But she’s such a secret weapon, ya know? I think she has one of the most classic rock and roll voices I’ve heard in a long, long time. That belt and bellow, it suits this music so perfectly. She can go toe-to-toe with any instrument this band has, but also she has this amazing gift where she knows when to put the throttle down and when to lay off. When to bulldoze you and when to weave through the spaces that exist between everyone in the room.
But what most people don’t realize is that our vocal ranges are somewhat similar (of course, hers ten times as wide and generally better than mine) but it’s not like we’re Mark Lanegan and Nina Persson here. We’re kinda singing on the same spectrum. And in a lot of ways, that shouldn’t work, ya know? But it does. And I attribute that 100% to Catherine knowing exactly what she’s doing.
Five years in, how has the Everymen changed from you initially envisioned it?
We’re a band. A real band. Back then, it was just a side thing. It was something for me to just make silly little fuzzy pop songs and press a few 7″s. I just wanted to play a few shows and have some fun with my friends (which I still do, a LOT). But it’s become this thing, this working machine. This operation. And we’re starting to reach people outside of our group of friends and their friends, ya know? We’ve sold records overseas. We’ve sold records in cities we’ve never been to. We’ve written songs for NASCAR. We’ve got a bunch of tunes in a great film called Sidewalk Traffic which is premiering in a few weeks. We’ve played with so many great bands. We’ve made records with John Agnello. We do interviews because people (ostensibly) give a shit! None of this stuff I would have ever envisioned when it was just me and Stephen making a whole lot of noise.
But the thing that I’m most proud of is that it’s all been a very organic thing. We’ve never had Buzz. We’ve never been critically lauded. We’ve done all of it one day at a time, one record at a time and one fan at a time. And we’re still a completely unknown entity in the grand scheme but all that will change soon enough.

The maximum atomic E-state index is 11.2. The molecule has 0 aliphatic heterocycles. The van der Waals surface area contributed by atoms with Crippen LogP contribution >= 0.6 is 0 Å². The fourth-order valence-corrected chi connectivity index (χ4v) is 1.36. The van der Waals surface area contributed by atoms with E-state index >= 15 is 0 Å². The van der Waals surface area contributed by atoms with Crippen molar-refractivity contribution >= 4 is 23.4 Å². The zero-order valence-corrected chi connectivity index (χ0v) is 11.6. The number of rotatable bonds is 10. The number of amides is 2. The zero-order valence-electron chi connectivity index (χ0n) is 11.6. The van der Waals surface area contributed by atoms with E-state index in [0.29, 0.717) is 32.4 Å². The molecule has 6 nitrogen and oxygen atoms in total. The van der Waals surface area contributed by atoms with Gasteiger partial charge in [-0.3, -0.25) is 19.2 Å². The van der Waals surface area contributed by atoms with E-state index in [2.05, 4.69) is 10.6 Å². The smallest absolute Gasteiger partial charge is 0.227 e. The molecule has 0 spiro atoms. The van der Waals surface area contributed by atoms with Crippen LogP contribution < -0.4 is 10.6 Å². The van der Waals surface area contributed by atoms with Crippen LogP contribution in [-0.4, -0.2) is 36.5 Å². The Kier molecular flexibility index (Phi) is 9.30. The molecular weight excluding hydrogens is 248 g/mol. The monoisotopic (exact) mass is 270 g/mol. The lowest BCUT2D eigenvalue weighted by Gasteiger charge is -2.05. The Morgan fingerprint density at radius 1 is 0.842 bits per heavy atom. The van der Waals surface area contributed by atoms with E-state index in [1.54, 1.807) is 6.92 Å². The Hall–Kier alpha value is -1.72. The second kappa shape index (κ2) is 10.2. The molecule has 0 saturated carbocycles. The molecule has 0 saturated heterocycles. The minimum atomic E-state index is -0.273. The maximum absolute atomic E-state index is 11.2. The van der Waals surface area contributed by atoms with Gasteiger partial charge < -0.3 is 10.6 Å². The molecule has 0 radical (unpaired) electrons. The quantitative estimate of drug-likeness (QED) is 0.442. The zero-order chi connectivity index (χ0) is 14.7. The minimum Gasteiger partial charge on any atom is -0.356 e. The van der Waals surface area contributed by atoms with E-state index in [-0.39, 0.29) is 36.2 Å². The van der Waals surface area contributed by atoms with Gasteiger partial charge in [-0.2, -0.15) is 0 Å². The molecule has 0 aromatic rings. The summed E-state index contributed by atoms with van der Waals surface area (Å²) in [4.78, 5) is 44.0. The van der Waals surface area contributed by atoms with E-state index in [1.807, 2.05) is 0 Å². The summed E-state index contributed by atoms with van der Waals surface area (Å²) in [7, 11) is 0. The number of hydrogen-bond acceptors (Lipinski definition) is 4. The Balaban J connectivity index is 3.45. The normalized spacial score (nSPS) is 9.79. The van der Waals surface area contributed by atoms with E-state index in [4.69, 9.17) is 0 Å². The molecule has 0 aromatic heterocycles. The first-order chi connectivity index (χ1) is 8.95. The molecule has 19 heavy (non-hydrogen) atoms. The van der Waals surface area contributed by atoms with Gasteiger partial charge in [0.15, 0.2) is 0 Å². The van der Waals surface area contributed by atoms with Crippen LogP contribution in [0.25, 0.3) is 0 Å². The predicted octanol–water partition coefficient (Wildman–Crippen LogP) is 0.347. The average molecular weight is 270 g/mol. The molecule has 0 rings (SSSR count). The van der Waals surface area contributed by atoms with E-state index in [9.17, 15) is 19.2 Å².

There are 30 notable products of New Jersey name-dropped on “NJHC”. Did anyone just miss the cut?
Yeah, of course! I wish we could have included everyone from the Garden State we thought was awesome, but they’ll never play a tune on Jersey 101.5 that is twenty minutes long! Also, I don’t think Catherine would have been able to rhyme “Martin Truex, Jr” with anything.
But yeah… here’s a short list of our faves: Flip Wilson, Carl Sagan, Victor Cruz, Frank Langella, Bob Hurley, Wendy Williams, Eddie Trunk, Carl Lewis, Shaquille O’Neal, Abbott & Costello, Jerry Lewis, Mike Trout, Kevin Smith, Donald Fagen, Ed Harris, Michael Ian Black, Ted Leo, Susan Sarandon, Zakk Wylde, Orel Hershiser, Danny Tamberelli, Patti Scialfa, Tate Donovan, Mira Sorvino , Allen Ginsberg, Robert Wuhl, Martin Truex, Jr, John Stewart, Rick Barry, Jason Alexander, The Shirelles, George Clinton, Elisabeth Shue, Andrew Shue, Savion Glover, Bill Bellamy, Peter Dinklage, Bill Parcells, Michael Showalter.
Are you still optimistic about the Corey Booker presidency? And speaking of New Jersey presidential candidates, no love for the current governor?
I think one day Booker is gonna run the show. He’s the real deal. The world needs more people like him.
As for Christie, fuck that guy. I try and stay out of politics, but fuck that guy. Jersey’s got the reputation it does because of bullies and dirtbags like him.
“All I Need is You” is a really sweet ballad. Did you write that for your girlfriend?
When was the first time you played it for her?
Hmmm. I have no idea, actually. It most certainly wasn’t in person. I’ve actually never sang to her, which is kind of sad and completely unromantic but it terrifies me. TERRIFIES. If she wants to sit in the crowd with 300 other people, I’ll sing a song just for her. And I’ll tell the whole fucking room. Just like I did at our release show. But when it’s just us, eek. I’d rather just play a song she likes on our hi-fi.
Generally speaking, how much are your songs reflections of your life and experiences, as opposed to things you’ve been inspired by – like the story of the building set for demolition in “Spain” – or classic song archetypes?